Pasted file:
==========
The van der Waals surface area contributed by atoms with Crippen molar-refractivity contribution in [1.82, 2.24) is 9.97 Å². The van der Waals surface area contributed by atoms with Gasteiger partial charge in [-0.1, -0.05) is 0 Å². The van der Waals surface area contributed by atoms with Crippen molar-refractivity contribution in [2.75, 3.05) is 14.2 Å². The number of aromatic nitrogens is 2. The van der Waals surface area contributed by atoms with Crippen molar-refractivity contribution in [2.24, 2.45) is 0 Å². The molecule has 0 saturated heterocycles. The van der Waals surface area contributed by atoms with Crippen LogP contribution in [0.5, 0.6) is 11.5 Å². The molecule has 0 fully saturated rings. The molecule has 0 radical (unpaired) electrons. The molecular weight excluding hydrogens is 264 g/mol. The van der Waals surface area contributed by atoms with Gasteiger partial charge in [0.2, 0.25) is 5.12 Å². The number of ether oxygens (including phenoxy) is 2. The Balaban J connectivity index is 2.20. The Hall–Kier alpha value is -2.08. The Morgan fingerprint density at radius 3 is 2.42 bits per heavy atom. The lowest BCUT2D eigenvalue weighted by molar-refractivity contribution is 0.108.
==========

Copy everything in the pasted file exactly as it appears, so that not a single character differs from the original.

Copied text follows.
The van der Waals surface area contributed by atoms with Crippen molar-refractivity contribution in [1.82, 2.24) is 9.97 Å². The van der Waals surface area contributed by atoms with Gasteiger partial charge in [-0.1, -0.05) is 0 Å². The van der Waals surface area contributed by atoms with Crippen molar-refractivity contribution in [2.75, 3.05) is 14.2 Å². The number of aromatic nitrogens is 2. The van der Waals surface area contributed by atoms with Crippen molar-refractivity contribution in [2.24, 2.45) is 0 Å². The molecule has 0 saturated heterocycles. The van der Waals surface area contributed by atoms with Crippen LogP contribution in [0.5, 0.6) is 11.5 Å². The molecule has 0 fully saturated rings. The molecule has 0 radical (unpaired) electrons. The molecular weight excluding hydrogens is 264 g/mol. The van der Waals surface area contributed by atoms with Gasteiger partial charge in [0.2, 0.25) is 5.12 Å². The number of ether oxygens (including phenoxy) is 2. The Balaban J connectivity index is 2.20. The Hall–Kier alpha value is -2.08. The Morgan fingerprint density at radius 3 is 2.42 bits per heavy atom. The lowest BCUT2D eigenvalue weighted by molar-refractivity contribution is 0.108.